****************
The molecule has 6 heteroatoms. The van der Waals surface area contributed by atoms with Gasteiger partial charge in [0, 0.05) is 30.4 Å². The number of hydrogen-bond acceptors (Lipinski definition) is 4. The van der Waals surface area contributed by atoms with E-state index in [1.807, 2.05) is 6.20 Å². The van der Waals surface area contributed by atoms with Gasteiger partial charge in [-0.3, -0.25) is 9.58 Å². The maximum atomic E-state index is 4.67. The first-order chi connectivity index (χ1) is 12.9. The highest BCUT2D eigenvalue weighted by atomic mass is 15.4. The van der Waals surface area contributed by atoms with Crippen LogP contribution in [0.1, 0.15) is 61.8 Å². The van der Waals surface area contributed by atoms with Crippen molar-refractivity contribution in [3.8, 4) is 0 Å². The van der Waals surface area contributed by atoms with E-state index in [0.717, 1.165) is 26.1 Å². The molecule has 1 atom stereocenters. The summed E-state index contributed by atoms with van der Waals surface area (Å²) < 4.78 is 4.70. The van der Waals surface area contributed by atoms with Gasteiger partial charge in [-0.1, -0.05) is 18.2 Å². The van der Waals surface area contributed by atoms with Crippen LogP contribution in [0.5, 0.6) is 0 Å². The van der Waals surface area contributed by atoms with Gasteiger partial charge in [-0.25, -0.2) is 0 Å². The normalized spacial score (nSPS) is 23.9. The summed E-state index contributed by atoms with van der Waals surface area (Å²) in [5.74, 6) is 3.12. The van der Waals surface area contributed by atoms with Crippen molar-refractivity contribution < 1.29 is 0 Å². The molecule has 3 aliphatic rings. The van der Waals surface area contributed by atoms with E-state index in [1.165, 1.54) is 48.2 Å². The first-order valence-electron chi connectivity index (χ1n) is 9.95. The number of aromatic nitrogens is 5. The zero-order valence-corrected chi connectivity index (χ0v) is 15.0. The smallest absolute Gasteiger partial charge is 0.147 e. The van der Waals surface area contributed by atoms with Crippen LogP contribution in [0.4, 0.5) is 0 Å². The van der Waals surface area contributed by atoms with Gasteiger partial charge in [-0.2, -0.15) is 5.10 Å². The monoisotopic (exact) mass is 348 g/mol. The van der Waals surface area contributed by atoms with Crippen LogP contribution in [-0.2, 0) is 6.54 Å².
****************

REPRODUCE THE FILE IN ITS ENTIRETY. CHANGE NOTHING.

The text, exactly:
The molecule has 6 heteroatoms. The van der Waals surface area contributed by atoms with Gasteiger partial charge in [0, 0.05) is 30.4 Å². The number of hydrogen-bond acceptors (Lipinski definition) is 4. The van der Waals surface area contributed by atoms with E-state index in [1.807, 2.05) is 6.20 Å². The van der Waals surface area contributed by atoms with Gasteiger partial charge in [-0.3, -0.25) is 9.58 Å². The maximum atomic E-state index is 4.67. The first-order chi connectivity index (χ1) is 12.9. The highest BCUT2D eigenvalue weighted by atomic mass is 15.4. The van der Waals surface area contributed by atoms with Crippen LogP contribution in [0.1, 0.15) is 61.8 Å². The van der Waals surface area contributed by atoms with Crippen molar-refractivity contribution in [3.8, 4) is 0 Å². The van der Waals surface area contributed by atoms with E-state index in [0.717, 1.165) is 26.1 Å². The molecule has 1 atom stereocenters. The summed E-state index contributed by atoms with van der Waals surface area (Å²) < 4.78 is 4.70. The van der Waals surface area contributed by atoms with Gasteiger partial charge in [-0.1, -0.05) is 18.2 Å². The van der Waals surface area contributed by atoms with Crippen LogP contribution in [0.5, 0.6) is 0 Å². The van der Waals surface area contributed by atoms with Gasteiger partial charge in [-0.25, -0.2) is 0 Å². The normalized spacial score (nSPS) is 23.9. The summed E-state index contributed by atoms with van der Waals surface area (Å²) in [5.74, 6) is 3.12. The van der Waals surface area contributed by atoms with Crippen molar-refractivity contribution < 1.29 is 0 Å². The molecule has 3 aliphatic rings. The van der Waals surface area contributed by atoms with E-state index in [1.165, 1.54) is 48.2 Å². The first-order valence-electron chi connectivity index (χ1n) is 9.95. The number of aromatic nitrogens is 5. The zero-order valence-corrected chi connectivity index (χ0v) is 15.0. The smallest absolute Gasteiger partial charge is 0.147 e. The van der Waals surface area contributed by atoms with Crippen LogP contribution in [0.4, 0.5) is 0 Å². The van der Waals surface area contributed by atoms with Gasteiger partial charge in [-0.2, -0.15) is 5.10 Å². The monoisotopic (exact) mass is 348 g/mol. The van der Waals surface area contributed by atoms with Crippen LogP contribution in [-0.2, 0) is 6.54 Å².